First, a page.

Project description:Phytopathogenic fungal growth in postharvest fruits and vegetables is responsible for 20-25% of production losses. Volatile organic compounds (VOCs) have been gaining importance in the food industry as a safe and ecofriendly alternative to pesticides for combating these phytopathogenic fungi. In this study, we analysed the ability of some VOCs produced by strains of the genera <i>Bacillus</i>, <i>Peribacillus</i>, <i>Pseudomonas</i>, <i>Psychrobacillus</i> and <i>Staphylococcus</i> to inhibit the growth of <i>Alternaria alternata</i>, <i>Botrytis cinerea</i>, <i>Fusarium oxysporum</i>, <i>Fusarium solani</i>, <i>Monilinia fructicola</i>, <i>Monilinia laxa</i> and <i>Sclerotinia sclerotiorum</i>, <i>in vitro</i> and <i>in vivo</i>. We analysed bacterial VOCs by using GC/MS and 87 volatile compounds were identified, in particular acetoin, acetic acid, 2,3-butanediol, isopentanol, dimethyl disulphide and isopentyl isobutanoate. <i>In vitro</i> growth inhibition assays and <i>in vivo</i> experiments using cherry fruits showed that the best producers of VOCs, <i>Bacillus atrophaeus</i> L193, <i>Bacillus velezensis</i> XT1 and <i>Psychrobacillus vulpis</i> Z8, exhibited the highest antifungal activity against <i>B. cinerea</i>, <i>M. fructicola</i> and <i>M. laxa</i>, which highlights the potential of these strains to control postharvest diseases. Transmission electron microscopy micrographs of bacterial VOC-treated fungi clearly showed antifungal activity which led to an intense degeneration of cellular components of mycelium and cell death.
Project description:Beneficial soil microorganisms can affect plant growth and resistance by the production of volatile organic compounds (VOCs). Yet, little is known on how VOCs from soil-borne plant pathogens affect plant growth and resistance. Here we show that VOCs released from mycelium and sclerotia of the fungal root pathogen Rhizoctonia solani enhance growth and accelerate development of Arabidopsis thaliana. Seedlings briefly exposed to the fungal VOCs showed similar phenotypes, suggesting that enhanced biomass and accelerated development are primed already at early developmental stages. Fungal VOCs did not affect plant resistance to infection by the VOC-producing pathogen itself but reduced aboveground resistance to the herbivore Mamestra brassicae. Transcriptomics of A. thaliana revealed that genes involved in auxin signaling were up-regulated, whereas ethylene and jasmonic acid signaling pathways were down-regulated by fungal VOCs. Mutants disrupted in these pathways showed similar VOC-mediated growth responses as the wild-type A. thaliana, suggesting that other yet unknown pathways play a more prominent role. We postulate that R. solani uses VOCs to predispose plants for infection from a distance by altering root architecture and enhancing root biomass. Alternatively, plants may use enhanced root growth upon fungal VOC perception to sacrifice part of the root biomass and accelerate development and reproduction to survive infection.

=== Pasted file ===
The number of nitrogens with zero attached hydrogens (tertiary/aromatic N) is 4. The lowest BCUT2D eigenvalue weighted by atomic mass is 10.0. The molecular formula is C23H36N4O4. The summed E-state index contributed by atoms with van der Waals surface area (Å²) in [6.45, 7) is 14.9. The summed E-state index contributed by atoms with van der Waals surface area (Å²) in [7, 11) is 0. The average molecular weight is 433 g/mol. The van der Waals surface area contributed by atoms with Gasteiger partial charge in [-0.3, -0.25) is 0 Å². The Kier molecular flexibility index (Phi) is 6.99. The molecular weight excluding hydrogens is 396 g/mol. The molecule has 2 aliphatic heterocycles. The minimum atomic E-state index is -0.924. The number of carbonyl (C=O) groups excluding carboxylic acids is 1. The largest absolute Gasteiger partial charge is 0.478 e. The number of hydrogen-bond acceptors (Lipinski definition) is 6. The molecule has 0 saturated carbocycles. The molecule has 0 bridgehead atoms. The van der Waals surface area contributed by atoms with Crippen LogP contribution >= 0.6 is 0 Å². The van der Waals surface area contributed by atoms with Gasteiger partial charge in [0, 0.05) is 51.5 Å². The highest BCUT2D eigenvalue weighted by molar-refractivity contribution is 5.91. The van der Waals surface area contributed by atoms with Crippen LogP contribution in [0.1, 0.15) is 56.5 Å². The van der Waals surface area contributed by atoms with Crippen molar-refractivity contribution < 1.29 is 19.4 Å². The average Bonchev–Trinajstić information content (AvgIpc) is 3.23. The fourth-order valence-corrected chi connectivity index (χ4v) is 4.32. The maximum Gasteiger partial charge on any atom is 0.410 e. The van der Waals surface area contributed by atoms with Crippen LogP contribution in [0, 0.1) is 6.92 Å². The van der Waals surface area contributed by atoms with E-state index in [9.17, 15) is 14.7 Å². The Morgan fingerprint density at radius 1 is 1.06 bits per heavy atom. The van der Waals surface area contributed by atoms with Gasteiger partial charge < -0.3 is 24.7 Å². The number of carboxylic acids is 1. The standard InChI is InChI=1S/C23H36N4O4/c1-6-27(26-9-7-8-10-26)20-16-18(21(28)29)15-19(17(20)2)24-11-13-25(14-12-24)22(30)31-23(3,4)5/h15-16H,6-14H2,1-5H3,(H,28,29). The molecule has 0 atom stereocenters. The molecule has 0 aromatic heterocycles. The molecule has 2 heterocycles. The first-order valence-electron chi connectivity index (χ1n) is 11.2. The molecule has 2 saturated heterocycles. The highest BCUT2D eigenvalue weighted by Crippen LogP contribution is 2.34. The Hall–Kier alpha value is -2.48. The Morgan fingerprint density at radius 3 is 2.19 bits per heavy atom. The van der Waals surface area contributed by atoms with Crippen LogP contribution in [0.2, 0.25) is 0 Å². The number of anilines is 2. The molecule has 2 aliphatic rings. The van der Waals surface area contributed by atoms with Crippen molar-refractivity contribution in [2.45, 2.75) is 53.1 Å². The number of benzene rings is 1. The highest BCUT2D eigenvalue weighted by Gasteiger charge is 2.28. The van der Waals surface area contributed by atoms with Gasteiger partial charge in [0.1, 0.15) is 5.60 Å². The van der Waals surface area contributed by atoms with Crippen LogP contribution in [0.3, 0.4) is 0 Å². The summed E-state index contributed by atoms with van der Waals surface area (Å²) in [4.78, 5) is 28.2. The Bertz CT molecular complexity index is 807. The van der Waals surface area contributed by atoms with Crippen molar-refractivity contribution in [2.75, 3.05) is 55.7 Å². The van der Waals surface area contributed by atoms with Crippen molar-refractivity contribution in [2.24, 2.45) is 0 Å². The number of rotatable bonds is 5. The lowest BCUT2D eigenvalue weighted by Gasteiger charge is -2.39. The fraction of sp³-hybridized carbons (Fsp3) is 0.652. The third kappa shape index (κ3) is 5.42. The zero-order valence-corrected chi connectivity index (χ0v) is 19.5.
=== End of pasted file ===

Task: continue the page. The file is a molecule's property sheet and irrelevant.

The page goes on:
Project description:We propose a novel application of secondary electrospray ionization-mass spectrometry (SESI-MS) as a real-time clinical diagnostic tool for bacterial infection. It is known that volatile organic compounds (VOCs), produced in different combinations and quantities by bacteria as metabolites, generate characteristic odors for certain bacteria. These VOCs comprise a specific metabolic profile that can be used for species or serovar identification, but rapid and sensitive analytical methods are required for broad utility. In this study, the VOC profiles of five bacterial groups from four genera, Pseudomonas aeruginosa, Staphylococcus aureus, Escherichia coli, Salmonella enterica serovar Typhimurium, and Salmonella enterica serovar Pullorum, were characterized by SESI-MS. Thirteen compounds were identified from these bacterial cultures, and the combination of these VOCs creates a unique pattern for each genus. In addition, principal component analysis (PCA) was applied for the purpose of species or serovar discrimination. The first three principal components exhibit a clear separation between the metabolic volatile profiles of these five bacterial groups that is independent of the growth medium. As a first step toward addressing the complexity of clinical application, in vitro tests for mixed cultures were conducted. The results show that individual species or serovars in a mixed culture are identifiable among a biological VOC background, and the ratios of the detected volatiles reflect the proportion of each bacterium in the mixture. Our data confirm the utility of SESI-MS in real-time identification of bacterial species or serovars in vitro, which, in the future, may play a promising clinical role in diagnosing infections.